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There’s more than price to consider when purchasing a winery asset
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Monday, April 8, 2013, 6:06 am
Categories: Accounting, Banking and Finance, Commentary, Food and Beverage, Industry News, North Bay News, Wine Industry Business Journal | No Comments
Assessing the value of a wine investment opportunity is the key to a good purchase.
The value of a wine asset exists on many levels. A buyer might begin assessing an investment by considering global economic conditions, the current state of the wine industry, and whether or not a particular asset aligns with their specific investment criteria. On another level, value may be influenced by factors related to an asset’s specific characteristics.
The due-diligence process provides an opportunity for a buyer to identify an asset’s unseen potential — and possible pitfalls — in order to gain a better understanding of value.
Often the most difficult task in performing a financial review is assessing the reliability of a company’s historical financial statements. While most mid-sized businesses do not necessarily need to be audited annually, a buyer would do well to look for at least review-level financials prepared by a reputable accounting firm.
Regardless of the manner in which financial statements are prepared, buyers should perform their own independent investigation to understand how much money the business is making on a normalized basis. Good accounting practices do not necessarily reveal the true profitability of a business. If the owner is heavily involved in the day-to-day operations of the business, find out if that person’s contribution is captured in the form of a market-appropriate salary.
Are there any owner discretionary items, such as memberships, entertainment or benefits, which would not be incurred under new ownership? In instances where rent or other property costs are paid to outside parties or a related entity, they should be adjusted to reflect actual market rates. These are just a few examples; each business will have unique revenue and cost adjustments that need to be taken into account in order to obtain an idea of actual cash flow.
When reviewing sales trends, stagnant or declining sales over the past three or more years are certainly a red flag. However, even positive sales trends may not tell the entire story. For example, a wine brand’s gross sales are not the truest indicator of brand strength. Wineries have been under a significant amount of pressure over the past few years to engage in aggressive pricing discounts in order to remain competitive in the three-tier wholesale system.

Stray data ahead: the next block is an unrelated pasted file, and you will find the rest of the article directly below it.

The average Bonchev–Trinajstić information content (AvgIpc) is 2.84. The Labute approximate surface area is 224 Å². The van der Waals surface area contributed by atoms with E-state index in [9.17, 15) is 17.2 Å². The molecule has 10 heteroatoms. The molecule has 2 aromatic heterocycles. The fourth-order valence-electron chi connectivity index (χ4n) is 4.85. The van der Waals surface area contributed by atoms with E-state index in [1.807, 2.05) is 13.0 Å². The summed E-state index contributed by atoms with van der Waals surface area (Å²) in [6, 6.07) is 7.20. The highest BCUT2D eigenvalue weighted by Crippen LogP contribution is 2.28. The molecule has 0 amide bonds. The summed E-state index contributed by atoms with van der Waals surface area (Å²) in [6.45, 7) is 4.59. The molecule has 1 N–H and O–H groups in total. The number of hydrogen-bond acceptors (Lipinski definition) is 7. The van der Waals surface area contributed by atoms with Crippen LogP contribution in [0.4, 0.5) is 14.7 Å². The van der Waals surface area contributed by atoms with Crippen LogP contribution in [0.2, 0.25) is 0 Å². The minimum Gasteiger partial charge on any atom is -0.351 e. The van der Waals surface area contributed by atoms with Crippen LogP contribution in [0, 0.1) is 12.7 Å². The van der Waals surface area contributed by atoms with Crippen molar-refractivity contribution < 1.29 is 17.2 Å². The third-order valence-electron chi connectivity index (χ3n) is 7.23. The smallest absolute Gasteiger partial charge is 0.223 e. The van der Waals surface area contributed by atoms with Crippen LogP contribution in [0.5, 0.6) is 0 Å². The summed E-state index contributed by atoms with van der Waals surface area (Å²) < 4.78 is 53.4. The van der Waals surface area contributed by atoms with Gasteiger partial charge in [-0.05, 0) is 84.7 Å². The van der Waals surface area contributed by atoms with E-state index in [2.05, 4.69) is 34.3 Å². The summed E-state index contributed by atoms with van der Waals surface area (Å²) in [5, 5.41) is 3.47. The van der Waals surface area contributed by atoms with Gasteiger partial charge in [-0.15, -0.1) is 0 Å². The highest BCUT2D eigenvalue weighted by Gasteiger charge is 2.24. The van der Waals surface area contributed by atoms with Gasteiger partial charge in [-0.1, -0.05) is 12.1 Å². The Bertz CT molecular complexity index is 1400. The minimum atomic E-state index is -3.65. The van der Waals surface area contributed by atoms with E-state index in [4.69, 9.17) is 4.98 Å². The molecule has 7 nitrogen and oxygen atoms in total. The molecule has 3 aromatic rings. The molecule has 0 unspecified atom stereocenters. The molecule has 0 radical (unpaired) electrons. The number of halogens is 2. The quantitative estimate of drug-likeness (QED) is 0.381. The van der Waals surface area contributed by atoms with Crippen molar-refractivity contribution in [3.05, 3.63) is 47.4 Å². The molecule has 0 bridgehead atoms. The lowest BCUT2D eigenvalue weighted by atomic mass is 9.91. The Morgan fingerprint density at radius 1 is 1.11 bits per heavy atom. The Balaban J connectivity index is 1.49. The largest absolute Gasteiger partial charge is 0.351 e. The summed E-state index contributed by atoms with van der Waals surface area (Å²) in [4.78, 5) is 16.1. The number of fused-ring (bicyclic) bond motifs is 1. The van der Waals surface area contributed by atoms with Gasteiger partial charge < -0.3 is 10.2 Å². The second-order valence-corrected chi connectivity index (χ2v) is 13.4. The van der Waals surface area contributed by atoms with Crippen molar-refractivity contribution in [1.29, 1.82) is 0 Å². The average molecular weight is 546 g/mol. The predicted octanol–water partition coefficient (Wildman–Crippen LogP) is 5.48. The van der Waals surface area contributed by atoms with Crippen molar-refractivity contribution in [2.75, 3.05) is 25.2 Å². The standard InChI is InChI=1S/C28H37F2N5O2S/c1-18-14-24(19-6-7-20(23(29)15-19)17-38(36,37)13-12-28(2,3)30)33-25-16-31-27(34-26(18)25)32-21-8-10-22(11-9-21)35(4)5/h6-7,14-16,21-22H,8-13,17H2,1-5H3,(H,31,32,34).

Once a winery begins an aggressive discount program, it becomes more difficult to terminate the program and rely upon a retailer to sell the wines at regular retail price points. If a brand’s price discounting strategy is the dominant force driving sales, then this is typically not a sustainable business model for the brand.
Real estate is a key component of many wine industry transactions.
Inattention to property-related issues may result in delayed closings and increased costs, as well as significant business risk if they are related to a production asset such as a winery or vineyard. Access, boundary, and environmental issues often go unnoticed until a property changes hands, and once uncovered can take significant time and resources to remedy.
It is helpful to know whether the property was previously commercially financed. If so, it is likely that the lender required a more comprehensive review of the real property, including a boundary survey and assessment of potential environmental hazards.
An incidental benefit of the due-diligence process is that it offers buyers an intimate glimpse into how the business is run.
A seller’s ability to produce information in a timely manner inspires confidence that the business is being properly managed.
On the other hand, delays in the process can be concerning. A buyer may ask, “Why do they need so much time? Is there something wrong?”
Preparing materials for due diligence can be a technical and burdensome process. Therefore, many owners will begin compiling information beforehand, often with the assistance of an outside due-diligence adviser. A seller that has addressed critical items ahead of a sale will generally be more responsive and collaborative with a buyer.
In every transaction, there will be items which may not be readily apparent to the buyer but are well-known by the seller because they have a material effect on the business. Depending on the sensitivity of such information, disclosure of such items may only be appropriate once the likelihood of consummating a transaction is more certain.
Achieving the right balance of disclosure at the appropriate time is a key component to any successful deal and requires considerable forethought by the seller. As a buyer learns of certain items during the course of due diligence, a seller’s willingness to communicate openly will become evident. A lack of appreciation for properly disclosing important information not only strains negotiations but also raises serious questions about the seller’s credibility.
Investing quality time in due diligence will shed light on the value of a considered purchase. Communication and quality information flow are necessary in order to evaluate any deal. After satisfying curiosity surrounding value, a buyer can move forward with the knowledge of their investment.
Cody Jennings is a vice president with Santa Rosa-based wine industry transactions firm Zepponi & Company. Prior to joining the firm in 2009, he worked as a financial analyst and business consultant specializing in the wine industry.
Link to article: http://www.northbaybusinessjournal.com/71472/theres-more-than-price-to-consider-when-puchasing-a-winery-asset/
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